The U.S. Election Assistance Commission (EAC), the federal board that oversees elections technology, has approved a testing and certification program for electronic-voting systems.
The three-member EAC voted unanimously to approve a manual for testing and certification of e-voting machines , the first testing program conducted by the U.S. government. The program, which allows the federal government to decertify voting machines that fail to meet security standards, will hold e-voting machine vendors accountable and help ensure accurate election results, said Brian Hancock, director of voting systems certification at the EAC.
Although the testing program is voluntary, more than 35 states have passed laws requiring federal certification of voting machines. “We would hope that all states would realize the benefits of this,” said Commissioner Gracia Hillman, during an EAC meeting Thursday.
The testing and certification program includes a quality monitoring program to review voting machine manufacturing plants and testing in the field. Security requirements in the program will be outlined in voting system guidelines, with a new version to be delivered to the EAC by its Technical Guidelines Development Committee (TGDC) in July.
EAC Chairman Paul DeGregorio called the adoption of the testing program guidelines a “landmark step in federal oversight of elections.”
Critics of e-voting machines have blasted them as “black boxes” that depend on internal software functioning correctly for accurate election results. Without independent audit mechanisms, direct record electronic (DRE) machines have no way of double-checking election results, critics say.
But the testing program will help improve the quality of e-voting machines, Hancock said. “It’s going to improve transparency” in the voting process, he said.
Also on Thursday, the EAC heard a report from TGDC Chairman William Jeffrey, director of the National Institute of Standards and Technology (NIST), on the first steps it has taken toward the new voting system guidelines. The TGDC on Tuesday approved a proposal requiring future e-voting machines to include independent audit mechanisms, such as voter-verified paper trail printouts.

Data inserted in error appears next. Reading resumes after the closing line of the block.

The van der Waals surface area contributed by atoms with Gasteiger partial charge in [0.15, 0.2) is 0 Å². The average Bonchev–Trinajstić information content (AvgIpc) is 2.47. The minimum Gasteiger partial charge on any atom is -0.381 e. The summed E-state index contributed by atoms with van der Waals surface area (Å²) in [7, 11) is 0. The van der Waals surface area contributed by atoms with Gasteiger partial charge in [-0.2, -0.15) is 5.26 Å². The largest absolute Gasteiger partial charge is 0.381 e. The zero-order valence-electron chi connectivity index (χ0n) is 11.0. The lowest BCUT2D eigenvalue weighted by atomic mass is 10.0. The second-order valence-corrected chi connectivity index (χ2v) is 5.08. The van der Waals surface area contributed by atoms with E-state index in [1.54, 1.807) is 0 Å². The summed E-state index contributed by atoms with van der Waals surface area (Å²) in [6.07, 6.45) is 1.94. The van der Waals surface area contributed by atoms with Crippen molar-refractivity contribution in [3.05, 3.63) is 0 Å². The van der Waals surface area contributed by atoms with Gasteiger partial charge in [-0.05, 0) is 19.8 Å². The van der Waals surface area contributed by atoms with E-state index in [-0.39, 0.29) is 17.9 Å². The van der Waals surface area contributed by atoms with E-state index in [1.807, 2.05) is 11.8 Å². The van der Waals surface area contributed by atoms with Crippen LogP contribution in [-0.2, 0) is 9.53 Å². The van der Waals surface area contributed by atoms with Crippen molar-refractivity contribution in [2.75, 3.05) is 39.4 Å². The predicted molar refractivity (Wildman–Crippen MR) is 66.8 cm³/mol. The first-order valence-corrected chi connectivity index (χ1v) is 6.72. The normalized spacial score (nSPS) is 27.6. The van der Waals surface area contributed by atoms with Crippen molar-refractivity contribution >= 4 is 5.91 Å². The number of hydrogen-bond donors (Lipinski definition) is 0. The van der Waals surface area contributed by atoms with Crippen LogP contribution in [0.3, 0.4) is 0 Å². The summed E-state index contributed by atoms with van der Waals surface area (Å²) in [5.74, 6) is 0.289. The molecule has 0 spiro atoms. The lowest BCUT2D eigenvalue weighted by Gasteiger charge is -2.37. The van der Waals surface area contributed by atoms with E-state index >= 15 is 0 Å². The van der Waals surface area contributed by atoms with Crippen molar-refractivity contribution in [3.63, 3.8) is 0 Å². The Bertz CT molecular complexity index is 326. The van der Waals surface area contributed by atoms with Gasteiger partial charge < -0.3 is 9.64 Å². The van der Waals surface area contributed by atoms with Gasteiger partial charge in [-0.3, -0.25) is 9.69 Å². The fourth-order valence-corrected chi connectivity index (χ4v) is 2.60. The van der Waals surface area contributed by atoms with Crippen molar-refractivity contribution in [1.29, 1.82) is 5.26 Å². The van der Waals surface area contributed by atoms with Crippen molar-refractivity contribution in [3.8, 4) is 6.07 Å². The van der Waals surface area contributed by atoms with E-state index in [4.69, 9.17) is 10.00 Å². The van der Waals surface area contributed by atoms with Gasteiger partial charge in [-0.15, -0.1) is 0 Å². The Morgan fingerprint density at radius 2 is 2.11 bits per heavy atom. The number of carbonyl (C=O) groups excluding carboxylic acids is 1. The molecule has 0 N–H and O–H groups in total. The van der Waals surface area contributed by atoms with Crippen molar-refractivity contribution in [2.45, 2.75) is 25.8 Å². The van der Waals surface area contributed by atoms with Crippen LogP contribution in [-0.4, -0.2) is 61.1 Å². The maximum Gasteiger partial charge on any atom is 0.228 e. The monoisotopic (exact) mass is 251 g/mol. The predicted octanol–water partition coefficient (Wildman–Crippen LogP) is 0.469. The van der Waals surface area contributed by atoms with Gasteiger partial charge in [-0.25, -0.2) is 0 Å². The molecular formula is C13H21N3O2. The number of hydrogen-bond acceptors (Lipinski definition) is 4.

The TGDC will also encourage new audit technologies that could replace printouts as independent audit mechanisms, Jeffrey said. Critics of paper trail audits say printers can jam or break, slowing the voting process.
Much of the EAC discussion about the TGDC report centered around press reports that NIST had advocated independent audits in a November paper saying DREs without audit mechanisms “cannot be made secure or highly reliable.” NIST as a whole did not agree on the draft paper but staff members wrote it to simulate discussion at the TGDC meeting earlier this week, Jeffrey said.
DeGregorio questioned where the authors of the NIST paper got their information when there were relatively few reports of e-voting problems in November’s general election. At last count, 102 of more than 6,700 U.S. voting jurisdictions experienced some kind of voting problem in the Nov. 7 election, according to the EAC.
NIST gathered its information from a variety of sources, including local election officials, TGDC members and media reports, Jeffrey said. “Clearly, there were issues that popped up,” he said.
This week, e-voting machine vendors said they have no problem with the TGDC’s proposal for independent audit mechanisms, said Michael Kerr, director of the Election Technology Council at the Information Technology Association of America (ITAA), a trade group representing e-voting machine vendors. E-voting machine vendors “will build voting machines that comply” with the wishes of their customers, Kerr said.
The new version of the voluntary voting system guidelines being developed by the TGDC will not likely go into effect until 2010 or later.
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